Neuroscientists show 'jumping genes' may contribute to aging-related brain defects
As the body ages, the physical effects are notable; wrinkles in the skin appear, physical exertion becomes harder. But there are also less visible processes going on. Inside aging brains there is another phenomenon at work, which may contribute to age-related brain defects.
In a paper published in the journal Nature Neuroscience CSHL Associate Professor Joshua Dubnau and colleagues show that so-called "jumping genes," or transposons, increase in abundance and activity in the brains of fruit flies as they age.
Originally discovered at CSHL by Professor Barbara McClintock while working on maize (corn) in the 1940s, transposons are typically repeat DNA sequences that insert themselves into the DNA of an animal or plant.
The moniker "jumping genes" comes from the fact that when activated they can reinsert themselves, or transpose, into another part of the genome. In the course of doing so they are thought to either provide variations in genetic function or, especially in the germline, induce potentially fatal disruptive defects.
Jumping genes in the brains of fruit flies
The lifespan of a fruit fly can be measured in days. The average fly lives for somewhere between 40-50 days. But they provide a powerful model with which to get at the genetics of things like aging and brain function, including memory.
Dubnau's interest was piqued by an experiment in which his team showed that when the activity of a protein called Ago2 (Argonaute 2) was perturbed, so was long-term memory—which was tested using a trained Pavolvian response to smell. "This is a neurodegenerative defect that gets profoundly more apparent with age of the flies," notes Dubnau.
Since Ago2 is known to be involved in protecting against transposon activity in fruit flies, Dubnau and colleagues in his lab, including Wanhe Li and Lisa Prazak, were compelled to look for transposons.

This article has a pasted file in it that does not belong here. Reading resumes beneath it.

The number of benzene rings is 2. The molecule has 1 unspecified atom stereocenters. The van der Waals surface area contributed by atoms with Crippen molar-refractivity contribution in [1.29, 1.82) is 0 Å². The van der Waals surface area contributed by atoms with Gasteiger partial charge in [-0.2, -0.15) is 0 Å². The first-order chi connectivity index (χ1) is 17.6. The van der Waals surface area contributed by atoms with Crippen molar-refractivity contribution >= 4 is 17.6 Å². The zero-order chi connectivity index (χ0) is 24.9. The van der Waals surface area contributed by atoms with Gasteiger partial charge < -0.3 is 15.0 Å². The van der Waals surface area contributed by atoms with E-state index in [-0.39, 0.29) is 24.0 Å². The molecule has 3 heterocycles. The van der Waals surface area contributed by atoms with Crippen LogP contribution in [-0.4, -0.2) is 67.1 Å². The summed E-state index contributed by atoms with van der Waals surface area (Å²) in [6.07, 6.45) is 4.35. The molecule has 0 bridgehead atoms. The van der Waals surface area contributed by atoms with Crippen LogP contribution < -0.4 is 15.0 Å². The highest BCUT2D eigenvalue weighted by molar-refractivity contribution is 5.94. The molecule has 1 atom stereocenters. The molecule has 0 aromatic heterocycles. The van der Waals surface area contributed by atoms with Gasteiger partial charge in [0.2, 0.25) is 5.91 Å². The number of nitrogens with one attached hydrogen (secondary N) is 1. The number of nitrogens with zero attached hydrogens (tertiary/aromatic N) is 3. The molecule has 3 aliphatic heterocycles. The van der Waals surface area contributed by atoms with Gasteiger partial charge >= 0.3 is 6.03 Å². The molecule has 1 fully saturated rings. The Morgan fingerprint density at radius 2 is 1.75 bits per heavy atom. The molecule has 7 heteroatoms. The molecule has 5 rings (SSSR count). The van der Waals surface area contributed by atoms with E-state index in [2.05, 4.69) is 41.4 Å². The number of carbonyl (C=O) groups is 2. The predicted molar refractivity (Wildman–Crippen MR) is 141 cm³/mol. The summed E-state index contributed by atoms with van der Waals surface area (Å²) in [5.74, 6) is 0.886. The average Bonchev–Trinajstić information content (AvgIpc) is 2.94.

Though transposons have been shown to be active during normal brain development, they are silenced soon afterward. The implication is that they have some functional role in development.
When Dubnau's group looked for transposons they found that there is a marked increase in transposon levels in the brain cells, or neurons, by 21 days of age in normal fruit flies. The levels were observed to increase steadily with age. These transposons, including one in particular called gypsy, were highly active, jumping from place to place in the genome.
When they blocked Ago2 from being expressed in fruit flies, transposons accumulated at a much younger age. In fact the levels of transposons in young Ago2 "knock-out" flies were equivalent to those in much older normal flies, and increased further still as the Ago2 knock-out flies aged.
Accompanying this transposon accumulation were defects in long-term memory that mirrored those usually seen in much older flies, as well as a much-reduced lifespan. "Essentially the Ago2 knock out flies have no long-term memory by the time they are 20 days old, while normal flies have a normal long-term memory at the same age," Dubnau reports.
In a previous paper the Dubnau lab, in collaboration with CSHL Assistant Professor Molly Hammell, established a connection between transposons and devastating neurodegenerative diseases such ALS (amyotrophic lateral sclerosis, or Lou Gehrig's disease) and FTLD (frontotemporal lobar degeneration). The link was the protein TDP-43, which they showed controls transposon activity.
Taken together with the results in his team's new paper, Dubnau proposes that a "transposon storm" may be responsible for age-related neurodegeneration as well as the pathology seen in some neurodegenerative disorders.
However, his studies so far don't address whether transposons are the cause or an effect of aging-related brain defects. "The next step will be to activate transposons by genetically manipulating fruit flies and ask whether they are a direct cause of neurodegeneration," Dubnau says.